Conducting Successful Interrogations

Continuing to obtain erroneous or fabricated facts while trying to secure truthful admissions causes investigators to lose the advantage in the interrogation process. Once investigators determine that interrogation is warranted, obtaining the truth from the subjects becomes their only goal.

Developing Persuasive Themes and Arguments

Lack of arguments and themes to persuade subjects to tell the truth stands as a major cause of interrogation failures. Three main solutions exist for combating this problem. First, experience provides investigators with an ever-increasing supply of arguments. Conducting more interrogations gives investigators additional ideas and a wider variety of themes to pursue.

Next, preparation allows investigators to plan their persuasive themes and arguments before interrogating subjects. Certain themes and arguments remain universally valuable in conducting successful interrogations. These concepts include minimizing the crime, blaming the victim, decreasing the shamefulness of the act, increasing guilt feelings, and appealing to the subject’s hope for a better outcome. However, the interrogator should not make this latter appeal as a promise of leniency for the subject. Such a promise violates the subject’s right to due process of law and may provide the legal basis for excluding the confession as evidence.6 Also, many crimes suggest a number of related themes. For example, theft may bring to mind such themes as stealing to support certain lifestyles, blaming the victims, obtaining the subjects’ version of the incidents, or even commending the subjects for the professionalism of the crimes.

Finally, conducting good interviews before the interrogations and noting the subjects’ key responses allow investigators to convert these answers into persuasive themes and arguments in interrogations.7 Knowing what is important to subjects gives interrogators plenty of topics to convert into themes, which helps combat their greatest problem—running out of things to talk about during interrogations.

Investigators should have themes and arguments ready and be prepared to relate them to the facts of the case. If investigators present all of their prepared themes and arguments, they can start over and present them again using different words and examples. This process can continue for as long as necessary to obtain confessions. Generally, the skillful presentation of frequently used themes and arguments, along with any specific ones developed during interviews, results in successful interrogations.

Establishing a Plan

An uncomplicated, four-step plan can provide investigators with an effective, well-proven method of ensuring interrogation success.8 First, investigators confront subjects, either forcefully or moderately, with the facts and issues surrounding the incidents and usually accuse them of complicity in the crimes. Generally, subjects deny the allegations. Then, investigators begin to cut off or stop these denials. They must frustrate the subjects’ attempts to circumvent the truth by continually halting these denials throughout the interrogation process. Otherwise, subjects increasingly will believe that they can avoid confessing their actual involvement in the crimes.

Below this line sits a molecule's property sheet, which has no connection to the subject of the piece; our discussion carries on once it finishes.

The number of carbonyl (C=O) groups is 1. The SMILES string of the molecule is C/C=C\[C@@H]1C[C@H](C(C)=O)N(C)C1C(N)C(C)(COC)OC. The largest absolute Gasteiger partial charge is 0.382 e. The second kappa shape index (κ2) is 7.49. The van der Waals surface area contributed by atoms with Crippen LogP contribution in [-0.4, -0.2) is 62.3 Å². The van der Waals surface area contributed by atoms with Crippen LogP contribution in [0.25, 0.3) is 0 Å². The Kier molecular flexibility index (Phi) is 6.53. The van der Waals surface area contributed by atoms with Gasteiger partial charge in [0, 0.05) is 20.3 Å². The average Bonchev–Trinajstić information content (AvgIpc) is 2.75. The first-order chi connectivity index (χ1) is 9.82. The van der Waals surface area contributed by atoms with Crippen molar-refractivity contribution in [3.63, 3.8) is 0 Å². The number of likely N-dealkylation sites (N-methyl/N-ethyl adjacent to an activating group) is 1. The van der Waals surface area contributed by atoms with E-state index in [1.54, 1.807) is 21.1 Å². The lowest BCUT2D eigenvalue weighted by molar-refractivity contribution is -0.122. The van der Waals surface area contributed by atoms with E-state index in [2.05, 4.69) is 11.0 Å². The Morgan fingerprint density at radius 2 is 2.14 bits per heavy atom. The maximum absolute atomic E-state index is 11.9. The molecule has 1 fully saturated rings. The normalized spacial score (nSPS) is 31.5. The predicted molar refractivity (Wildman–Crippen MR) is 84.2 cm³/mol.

An effective method of cutting off theses denials involves interrogators’ repeatedly acknowledging the subjects’ participation in the crimes while questioning only their motivations for committing the acts. By continually affirming the subjects’ involvement, investigators can maintain better control of the interrogation process. At this point, subjects may stop offering denials and begin providing excuses or justifications for their actions. This shift in their behavior encourages investigators because it indicates progress in the interrogation.

During the third step, investigators present their themes, and arguments. If subjects again offer denials, interrogators should stop them and present additional themes and arguments. As the core of interrogations, themes, and arguments originate from investigators’ experiences, observations, and personal knowledge. Some themes are universal; others apply to specific crimes. Still others appear to have no direct relevance to the incident.9 Any theme may have a substantial emotional impact on interrogation subjects. Themes convince subjects to tell the truth, regardless of the consequences. Without a solid foundation of prepared themes and arguments, interrogations usually fail.

Finally, as subjects begin to succumb to the interrogation but still need slightly more inducement to tell the truth, officers can present alternative or closing questions. These face-saving questions allow subjects to make an admission without losing their dignity. Alternative questions include asking subjects whether they planned the crime or committed it on impulse and whether they stole to support an addiction or to help their families. Any positive responses to these inquiries reveal an admission of truthful involvement by the subjects.

Using such a plan allows interrogators to monitor the ongoing development and progress occurring during interrogations. Also, it provides interrogators with a proven road map for obtaining the confessions that can lead to successfully resolving criminal cases.